A couple years ago, we had a group from Belarus named Spasenie play at our church. They. were. amazing. Best part? A couple of them stayed at my house. The evening they first arrived, we were walking from my house over to my pastor's house, which is just over yonder (about a two minute walk).
I was kind of embarrassed as we were walking and everyone was tripping over weeds, inhaling all sorts of pollen which would soon make them sneeze uncontrollably, and unknowingly picking up all sorts of stickers and goatheads which they would surely have to pick off their shoes later. They were in for a treat. And excepting the watermelon mountains on the horizon, everything was brown, houses included. I didn't think it could make for a more dull view and unpleasant walk.
I was just wondering how I could possibly make it so that these seasoned travelers could actually enjoy their visit to New Mexico when a most unexpected exclamation came out of the lead singer's mouth.
"Oh, this place is beautiful!"
And then, "Yes! I've never seen anything like it!"
And they started spinning around, taking everything in- from the hills which would probably be described as "rolling" if only they were covered in grass, to the beautiful blue mountains in the distance. I think they even liked the sagebrush. And they were right. There really isn't another state like this one. And sometimes it's hard to look past the brown and see the pretty, but it's there.
So yesterday evening, I had this in mind when I headed off on my walk. It really was beautiful outside, and I enjoyed every minute of it. I decided I would try and look at New Mexico not as someone who has lived here approximately 21 years, but rather as someone who has been surrounded by the same ol' green all my life. What would I see if I were seeing it all for the first time?
God surprised me, because there was a lot more to see than I had initially thought. My only problem before was that I was never really looking.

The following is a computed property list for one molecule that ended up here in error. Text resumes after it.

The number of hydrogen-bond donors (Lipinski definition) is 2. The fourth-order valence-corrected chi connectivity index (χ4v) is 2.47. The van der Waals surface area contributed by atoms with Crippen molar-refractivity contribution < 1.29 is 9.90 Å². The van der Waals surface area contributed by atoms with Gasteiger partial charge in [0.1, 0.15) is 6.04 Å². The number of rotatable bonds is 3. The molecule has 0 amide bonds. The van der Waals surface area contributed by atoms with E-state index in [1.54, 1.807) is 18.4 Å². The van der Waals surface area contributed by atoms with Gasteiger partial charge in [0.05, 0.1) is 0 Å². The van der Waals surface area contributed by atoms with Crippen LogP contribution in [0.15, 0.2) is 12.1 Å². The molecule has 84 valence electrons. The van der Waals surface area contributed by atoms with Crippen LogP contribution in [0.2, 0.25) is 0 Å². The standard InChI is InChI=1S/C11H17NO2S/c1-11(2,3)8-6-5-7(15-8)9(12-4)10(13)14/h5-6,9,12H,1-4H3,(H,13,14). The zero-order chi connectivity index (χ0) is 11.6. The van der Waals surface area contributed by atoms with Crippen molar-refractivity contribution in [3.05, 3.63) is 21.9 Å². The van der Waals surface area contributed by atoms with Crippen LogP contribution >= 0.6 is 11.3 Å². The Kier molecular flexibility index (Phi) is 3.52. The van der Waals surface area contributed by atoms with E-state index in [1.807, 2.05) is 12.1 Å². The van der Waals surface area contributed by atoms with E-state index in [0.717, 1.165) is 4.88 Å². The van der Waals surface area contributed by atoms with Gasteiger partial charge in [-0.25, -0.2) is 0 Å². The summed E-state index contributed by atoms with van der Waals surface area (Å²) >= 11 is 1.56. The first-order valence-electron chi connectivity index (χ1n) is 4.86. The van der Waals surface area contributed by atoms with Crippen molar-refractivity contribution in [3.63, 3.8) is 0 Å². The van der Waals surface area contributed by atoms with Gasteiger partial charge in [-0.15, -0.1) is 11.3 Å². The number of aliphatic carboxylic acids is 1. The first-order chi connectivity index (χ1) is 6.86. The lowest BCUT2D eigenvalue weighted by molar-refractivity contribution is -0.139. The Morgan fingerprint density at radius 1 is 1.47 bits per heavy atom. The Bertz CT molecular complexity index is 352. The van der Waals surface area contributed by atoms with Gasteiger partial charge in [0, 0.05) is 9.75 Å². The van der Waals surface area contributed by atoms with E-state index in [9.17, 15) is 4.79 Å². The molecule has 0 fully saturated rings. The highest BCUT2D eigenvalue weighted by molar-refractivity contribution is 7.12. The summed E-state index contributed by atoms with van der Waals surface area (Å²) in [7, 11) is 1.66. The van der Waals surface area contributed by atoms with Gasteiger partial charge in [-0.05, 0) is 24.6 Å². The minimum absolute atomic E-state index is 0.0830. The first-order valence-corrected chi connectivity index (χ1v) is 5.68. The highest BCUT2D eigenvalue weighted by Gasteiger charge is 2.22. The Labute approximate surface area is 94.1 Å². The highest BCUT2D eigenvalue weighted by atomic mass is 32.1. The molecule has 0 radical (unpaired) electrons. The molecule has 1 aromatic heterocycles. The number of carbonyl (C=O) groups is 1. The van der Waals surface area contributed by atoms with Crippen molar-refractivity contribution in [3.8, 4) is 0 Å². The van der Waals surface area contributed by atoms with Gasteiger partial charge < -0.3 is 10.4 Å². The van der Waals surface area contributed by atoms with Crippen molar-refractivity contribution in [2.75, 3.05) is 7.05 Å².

It's not very often that you meet a human being that would not rather be somewhere else. We're always longing for that greener grass on the other side (who says greener is better anyways?). 'If only I lived in Germany.' 'If only I lived in Florida.' 'If only I lived in New York City.' 'If only I lived in France.' 'If only I lived in Texas.' (I never could understand or sympathize with this one).
We all have our 'if only's,' whether they be a relocation of city or circumstance. But what if we decided that we want to be right where God has us? What if, instead of longingly looking at pictures of our 'if only's,' we instead open our eyes to see what we have? Of course, it would be easy for me to say something like this when I'm on the verge of a move to France. But this is something God has been teaching me for a while.
Perhaps we won't always find the lush, green forest we were looking for in life. But maybe it's better? Because you certainly don't see sunsets like this when you're surrounded by trees all the time.
Did you ever think about the fact that He doesn't have to make pretty sunsets? It's not necessarily something vital to our lives. We'd die without our hearts beating, our lungs taking in oxygen, our bodies finding fuel in food. But would we die without sunsets? No. Would we die without flowers? Probably not. He surrounds us with beauty all the time. He paints the sky every single day, whether we take the time to gaze upon it or not. He doesn't have to, but He does. I'm thankful for where He has me right now, goatheads, sagebrush, brown, and all.
And when I'm in France? I'll be thankful for that place too. Crazy french people, funny smells, busy city life and all. (Though none of those really sound that bad to me).